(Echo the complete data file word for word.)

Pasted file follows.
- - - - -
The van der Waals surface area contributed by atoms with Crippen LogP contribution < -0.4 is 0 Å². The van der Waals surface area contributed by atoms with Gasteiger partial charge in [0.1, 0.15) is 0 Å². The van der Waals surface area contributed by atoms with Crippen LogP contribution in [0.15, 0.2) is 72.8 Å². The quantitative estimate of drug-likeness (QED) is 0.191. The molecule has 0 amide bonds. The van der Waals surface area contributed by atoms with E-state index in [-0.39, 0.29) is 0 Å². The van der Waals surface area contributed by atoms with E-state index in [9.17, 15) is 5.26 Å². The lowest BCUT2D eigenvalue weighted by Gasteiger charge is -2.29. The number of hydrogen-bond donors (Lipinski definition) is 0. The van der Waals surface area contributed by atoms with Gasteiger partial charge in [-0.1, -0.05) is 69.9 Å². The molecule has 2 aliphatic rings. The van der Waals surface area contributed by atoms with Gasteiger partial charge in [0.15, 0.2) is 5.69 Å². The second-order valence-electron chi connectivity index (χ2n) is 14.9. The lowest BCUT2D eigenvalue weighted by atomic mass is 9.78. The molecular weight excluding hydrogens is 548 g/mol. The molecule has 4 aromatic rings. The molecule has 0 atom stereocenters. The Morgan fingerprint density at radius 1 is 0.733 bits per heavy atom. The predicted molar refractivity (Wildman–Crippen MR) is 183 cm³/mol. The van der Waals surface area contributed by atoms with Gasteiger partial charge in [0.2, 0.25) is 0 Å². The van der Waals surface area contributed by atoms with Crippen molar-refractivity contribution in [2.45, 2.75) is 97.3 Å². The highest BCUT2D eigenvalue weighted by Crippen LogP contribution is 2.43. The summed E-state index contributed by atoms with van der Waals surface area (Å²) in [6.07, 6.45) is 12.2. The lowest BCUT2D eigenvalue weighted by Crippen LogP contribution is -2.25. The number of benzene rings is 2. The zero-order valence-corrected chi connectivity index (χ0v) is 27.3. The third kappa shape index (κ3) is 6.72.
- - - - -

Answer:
The van der Waals surface area contributed by atoms with Crippen LogP contribution < -0.4 is 0 Å². The van der Waals surface area contributed by atoms with Gasteiger partial charge in [0.1, 0.15) is 0 Å². The van der Waals surface area contributed by atoms with Crippen LogP contribution in [0.15, 0.2) is 72.8 Å². The quantitative estimate of drug-likeness (QED) is 0.191. The molecule has 0 amide bonds. The van der Waals surface area contributed by atoms with E-state index in [-0.39, 0.29) is 0 Å². The van der Waals surface area contributed by atoms with E-state index in [9.17, 15) is 5.26 Å². The lowest BCUT2D eigenvalue weighted by Gasteiger charge is -2.29. The number of hydrogen-bond donors (Lipinski definition) is 0. The van der Waals surface area contributed by atoms with Gasteiger partial charge in [-0.1, -0.05) is 69.9 Å². The molecule has 2 aliphatic rings. The van der Waals surface area contributed by atoms with Gasteiger partial charge in [0.15, 0.2) is 5.69 Å². The second-order valence-electron chi connectivity index (χ2n) is 14.9. The lowest BCUT2D eigenvalue weighted by atomic mass is 9.78. The molecular weight excluding hydrogens is 548 g/mol. The molecule has 4 aromatic rings. The molecule has 0 atom stereocenters. The Morgan fingerprint density at radius 1 is 0.733 bits per heavy atom. The predicted molar refractivity (Wildman–Crippen MR) is 183 cm³/mol. The van der Waals surface area contributed by atoms with Gasteiger partial charge in [0.2, 0.25) is 0 Å². The van der Waals surface area contributed by atoms with Crippen molar-refractivity contribution in [2.45, 2.75) is 97.3 Å². The highest BCUT2D eigenvalue weighted by Crippen LogP contribution is 2.43. The summed E-state index contributed by atoms with van der Waals surface area (Å²) in [6.07, 6.45) is 12.2. The lowest BCUT2D eigenvalue weighted by Crippen LogP contribution is -2.25. The number of benzene rings is 2. The zero-order valence-corrected chi connectivity index (χ0v) is 27.3. The third kappa shape index (κ3) is 6.72.